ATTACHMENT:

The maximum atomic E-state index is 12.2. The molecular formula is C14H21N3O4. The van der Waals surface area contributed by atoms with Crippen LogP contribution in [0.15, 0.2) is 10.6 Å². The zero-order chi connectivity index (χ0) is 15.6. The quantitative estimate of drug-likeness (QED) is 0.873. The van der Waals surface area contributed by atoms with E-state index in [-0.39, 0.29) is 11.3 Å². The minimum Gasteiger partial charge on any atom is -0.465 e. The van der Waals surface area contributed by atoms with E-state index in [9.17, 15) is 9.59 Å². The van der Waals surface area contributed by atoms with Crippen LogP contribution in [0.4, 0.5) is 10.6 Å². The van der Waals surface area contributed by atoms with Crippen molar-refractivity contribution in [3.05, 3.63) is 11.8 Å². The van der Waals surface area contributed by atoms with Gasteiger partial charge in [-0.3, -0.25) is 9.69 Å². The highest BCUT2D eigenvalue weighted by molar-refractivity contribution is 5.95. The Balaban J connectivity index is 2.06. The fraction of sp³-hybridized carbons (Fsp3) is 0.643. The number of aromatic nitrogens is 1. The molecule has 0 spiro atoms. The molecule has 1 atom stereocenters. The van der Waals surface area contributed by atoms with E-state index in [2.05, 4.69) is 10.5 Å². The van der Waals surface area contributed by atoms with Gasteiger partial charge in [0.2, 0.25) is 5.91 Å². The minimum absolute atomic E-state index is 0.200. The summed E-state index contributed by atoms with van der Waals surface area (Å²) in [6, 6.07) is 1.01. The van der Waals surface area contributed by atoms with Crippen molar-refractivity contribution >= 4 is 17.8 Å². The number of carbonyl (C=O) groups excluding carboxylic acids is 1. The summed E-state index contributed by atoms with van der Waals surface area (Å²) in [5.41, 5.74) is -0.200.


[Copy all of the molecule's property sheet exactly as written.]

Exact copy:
The maximum atomic E-state index is 12.2. The molecular formula is C14H21N3O4. The van der Waals surface area contributed by atoms with Crippen LogP contribution in [0.15, 0.2) is 10.6 Å². The zero-order chi connectivity index (χ0) is 15.6. The quantitative estimate of drug-likeness (QED) is 0.873. The van der Waals surface area contributed by atoms with E-state index in [-0.39, 0.29) is 11.3 Å². The minimum Gasteiger partial charge on any atom is -0.465 e. The van der Waals surface area contributed by atoms with E-state index in [9.17, 15) is 9.59 Å². The van der Waals surface area contributed by atoms with Crippen LogP contribution in [0.4, 0.5) is 10.6 Å². The van der Waals surface area contributed by atoms with Crippen molar-refractivity contribution in [3.05, 3.63) is 11.8 Å². The van der Waals surface area contributed by atoms with Gasteiger partial charge in [-0.3, -0.25) is 9.69 Å². The highest BCUT2D eigenvalue weighted by molar-refractivity contribution is 5.95. The Balaban J connectivity index is 2.06. The fraction of sp³-hybridized carbons (Fsp3) is 0.643. The number of aromatic nitrogens is 1. The molecule has 0 spiro atoms. The molecule has 1 atom stereocenters. The van der Waals surface area contributed by atoms with E-state index in [2.05, 4.69) is 10.5 Å². The van der Waals surface area contributed by atoms with Gasteiger partial charge in [0.2, 0.25) is 5.91 Å². The minimum absolute atomic E-state index is 0.200. The summed E-state index contributed by atoms with van der Waals surface area (Å²) in [6, 6.07) is 1.01. The van der Waals surface area contributed by atoms with Crippen molar-refractivity contribution >= 4 is 17.8 Å². The number of carbonyl (C=O) groups excluding carboxylic acids is 1. The summed E-state index contributed by atoms with van der Waals surface area (Å²) in [5.41, 5.74) is -0.200.